On screen, the truth about Miami is often complicated. Amid the visual signatures of a city like no other — the high-rise Art Deco and Atlantic sunsets — directors have always been drawn to Miami as the backdrop for tales of elaborate crimes and volatile romances.
Of course, it is also a working city of almost half a million people. But you don’t put your movie in Miami without also putting Miami in your movie. In cinema at least, it is a symbol of good times and uncertain motives — the place a story gets to at the edge of America.
Where else to begin but with gangster kingpin Tony Montana, the character forever associated with a certain, infamous vision of Miami? “The World Is Yours” read the slogan on the Pan Am blimp that Al Pacino’s Tony watched cross the night sky — and first and last that world was the city. The 1983 film — one that aside from the violence lets you feel the buzz of nightlife and humid crackle in the air — was both a definitive Miami movie and an artful fake (shot in part on the west coast). But only the real city could provide the scenes of Ocean Drive, and Tony’s leering presence at the Fontainebleau hotel.
If Scarface was a fever dream of Miami, Chef (2014) felt much closer to the real thing. Star and director Jon Favreau played a successful high-end chef caught in a crisis of confidence, journeying back to his hometown to rediscover his roots and the food that first prompted him to cook. Favreau is a native New Yorker, and his research involved multiple visits to the fruiterias and coffee stands of Calle Ocho in Little Havana. A particular mainstay of Latin life duly offered inspiration and appeared on screen — the fabled Versailles restaurant, whose Cuban sandwich also became a plot point.
A knowing step away from the cheap-and-churned-out 1980s TV series, the 2006 Miami Vice movie was directed by arch-stylist Michael Mann. The result was a plot as tangled as any 1940s noir, but also a dazzling postcard in motion. Clearly seduced by his location, Mann came up with a sleek digital panaroma of pink-blue sunsets, neon and the black ocean by night, set ablaze by endless lightning on the horizon.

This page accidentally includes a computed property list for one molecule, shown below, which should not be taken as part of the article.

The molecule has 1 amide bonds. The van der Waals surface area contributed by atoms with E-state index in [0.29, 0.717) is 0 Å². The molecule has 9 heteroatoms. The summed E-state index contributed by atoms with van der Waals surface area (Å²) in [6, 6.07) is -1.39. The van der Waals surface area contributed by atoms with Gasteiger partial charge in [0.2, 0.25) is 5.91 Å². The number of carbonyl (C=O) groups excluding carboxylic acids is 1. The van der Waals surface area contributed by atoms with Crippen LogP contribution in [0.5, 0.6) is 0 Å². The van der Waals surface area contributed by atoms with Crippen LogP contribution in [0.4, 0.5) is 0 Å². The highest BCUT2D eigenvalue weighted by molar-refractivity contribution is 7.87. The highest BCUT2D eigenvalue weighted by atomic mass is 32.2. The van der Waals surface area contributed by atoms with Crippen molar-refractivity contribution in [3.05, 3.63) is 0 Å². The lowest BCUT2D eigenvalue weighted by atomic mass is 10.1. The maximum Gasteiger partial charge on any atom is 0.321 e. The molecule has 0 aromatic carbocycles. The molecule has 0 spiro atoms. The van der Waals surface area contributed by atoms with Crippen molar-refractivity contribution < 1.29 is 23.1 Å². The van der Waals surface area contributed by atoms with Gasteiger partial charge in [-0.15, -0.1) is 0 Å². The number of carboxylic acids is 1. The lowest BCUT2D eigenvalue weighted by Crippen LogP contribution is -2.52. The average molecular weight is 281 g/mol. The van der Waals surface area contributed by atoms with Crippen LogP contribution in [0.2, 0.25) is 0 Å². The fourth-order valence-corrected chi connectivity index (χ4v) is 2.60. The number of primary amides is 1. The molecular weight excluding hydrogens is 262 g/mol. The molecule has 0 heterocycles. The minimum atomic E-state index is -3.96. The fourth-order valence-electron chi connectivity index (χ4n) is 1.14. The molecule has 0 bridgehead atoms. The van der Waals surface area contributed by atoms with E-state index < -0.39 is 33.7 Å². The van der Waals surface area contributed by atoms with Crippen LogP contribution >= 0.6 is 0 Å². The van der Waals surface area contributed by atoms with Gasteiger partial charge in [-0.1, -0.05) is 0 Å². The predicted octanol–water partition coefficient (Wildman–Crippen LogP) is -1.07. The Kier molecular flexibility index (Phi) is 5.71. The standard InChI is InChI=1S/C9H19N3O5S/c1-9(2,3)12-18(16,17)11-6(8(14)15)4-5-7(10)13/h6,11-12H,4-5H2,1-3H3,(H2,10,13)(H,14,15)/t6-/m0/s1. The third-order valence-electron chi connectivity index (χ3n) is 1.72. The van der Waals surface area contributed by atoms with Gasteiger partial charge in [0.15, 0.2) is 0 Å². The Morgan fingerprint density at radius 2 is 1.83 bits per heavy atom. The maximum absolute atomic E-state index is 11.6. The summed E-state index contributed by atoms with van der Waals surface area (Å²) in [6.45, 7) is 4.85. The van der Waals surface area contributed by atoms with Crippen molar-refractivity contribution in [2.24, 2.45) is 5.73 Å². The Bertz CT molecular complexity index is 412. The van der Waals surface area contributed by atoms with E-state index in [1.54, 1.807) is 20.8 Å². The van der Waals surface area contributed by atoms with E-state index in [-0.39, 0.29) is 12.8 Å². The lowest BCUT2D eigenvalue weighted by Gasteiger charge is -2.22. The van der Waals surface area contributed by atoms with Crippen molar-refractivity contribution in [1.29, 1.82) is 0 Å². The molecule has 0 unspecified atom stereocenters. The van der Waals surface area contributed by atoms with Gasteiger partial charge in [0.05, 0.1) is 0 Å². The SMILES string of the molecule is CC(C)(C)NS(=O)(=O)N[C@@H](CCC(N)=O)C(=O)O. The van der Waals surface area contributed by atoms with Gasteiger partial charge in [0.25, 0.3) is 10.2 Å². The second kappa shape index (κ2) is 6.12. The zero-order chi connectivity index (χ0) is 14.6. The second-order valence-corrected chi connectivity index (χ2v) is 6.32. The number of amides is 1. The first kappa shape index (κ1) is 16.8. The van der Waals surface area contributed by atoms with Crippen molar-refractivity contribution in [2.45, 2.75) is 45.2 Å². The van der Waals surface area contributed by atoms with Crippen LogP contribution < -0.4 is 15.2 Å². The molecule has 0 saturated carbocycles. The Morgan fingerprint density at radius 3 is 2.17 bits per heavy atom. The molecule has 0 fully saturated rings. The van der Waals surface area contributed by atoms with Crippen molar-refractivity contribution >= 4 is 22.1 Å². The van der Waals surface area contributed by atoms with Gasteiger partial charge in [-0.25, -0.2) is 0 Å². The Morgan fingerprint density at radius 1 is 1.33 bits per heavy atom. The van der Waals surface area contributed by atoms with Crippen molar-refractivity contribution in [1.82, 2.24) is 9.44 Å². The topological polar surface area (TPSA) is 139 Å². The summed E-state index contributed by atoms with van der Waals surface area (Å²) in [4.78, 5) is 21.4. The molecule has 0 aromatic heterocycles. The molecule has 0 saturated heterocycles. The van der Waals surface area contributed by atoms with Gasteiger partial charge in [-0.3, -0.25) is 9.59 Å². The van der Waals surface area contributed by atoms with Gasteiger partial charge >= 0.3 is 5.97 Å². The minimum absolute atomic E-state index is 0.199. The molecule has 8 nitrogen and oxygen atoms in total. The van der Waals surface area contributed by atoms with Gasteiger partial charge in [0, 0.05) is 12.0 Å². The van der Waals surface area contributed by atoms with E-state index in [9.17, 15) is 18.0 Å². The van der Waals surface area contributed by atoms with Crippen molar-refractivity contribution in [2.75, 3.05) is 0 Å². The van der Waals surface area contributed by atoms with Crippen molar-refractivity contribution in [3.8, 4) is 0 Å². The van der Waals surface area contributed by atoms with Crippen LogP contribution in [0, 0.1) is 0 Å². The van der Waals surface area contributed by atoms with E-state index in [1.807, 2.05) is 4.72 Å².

Some Like It Hot
Movies are always sleights of hand. So it is that one of the great Miami movies — Billy Wilder’s Some Like It Hot (1959) — was shot in California. The Seminole Ritz in which Jack Lemmon and Tony Curtis hide out in drag with Marilyn Monroe for company? Actually the Hotel del Coronado, San Diego. I know — the subterfuge. But isn’t there something fitting too, that this of all movies would itself be a grand act of impersonation? And somehow it still registers as a timeless example of Miami on film. After all, what was the line? Nobody’s perfect.
The Heartbreak Kid
Where to watch: available on DVD
The storyline of Some Like It Hot started out in Chicago; in The Heartbreak Kid (1972), the journey south began in New York. But this time — in another glorious comedy, directed by Elaine May and written by Neil Simon — the waiting Miami was real, a honeymoon venue of fierce sun and wandering attention. The story tapped into a sense of the city as a bottle full of potential genies — a bored newly-wed finding all America gathered on the beach, the future changed before he even heads back to the Doral Hotel.
Alfred Hitchcock was never going to be able to resist a place as filled with intrigue as Miami. The first act of his heady thriller Notorious (1946) duly co-starred the city, introduced directly after Ingrid Bergman and Cary Grant: a scene of the skyline as viewed from out at sea. “Miami, Florida” reads the caption.“ Three Twenty PM, April the Twenty Fourth, Nineteen Hundred and Forty Six.” Such precision soon gave way to courthouse scandal and then — of course — a wild party.
The Miami of the Oscar-winning Moonlight (2016) is one unseen in any of the other movies on this list — or anywhere in cinema. The sea and sunset are the same elemental presences. But the location is Liberty City, the hardscrabble neighbourhood far from Ocean Drive. This is where director Barry Jenkins was born and raised, and his breakthrough movie is the story of a boy growing up here in three indelible acts. The result is a revelation, a movie wholly bound up with Miami — but a Miami suddenly and unforgettably free of typecasting.
Any great Miami movies we’ve missed? Share them in the comments below
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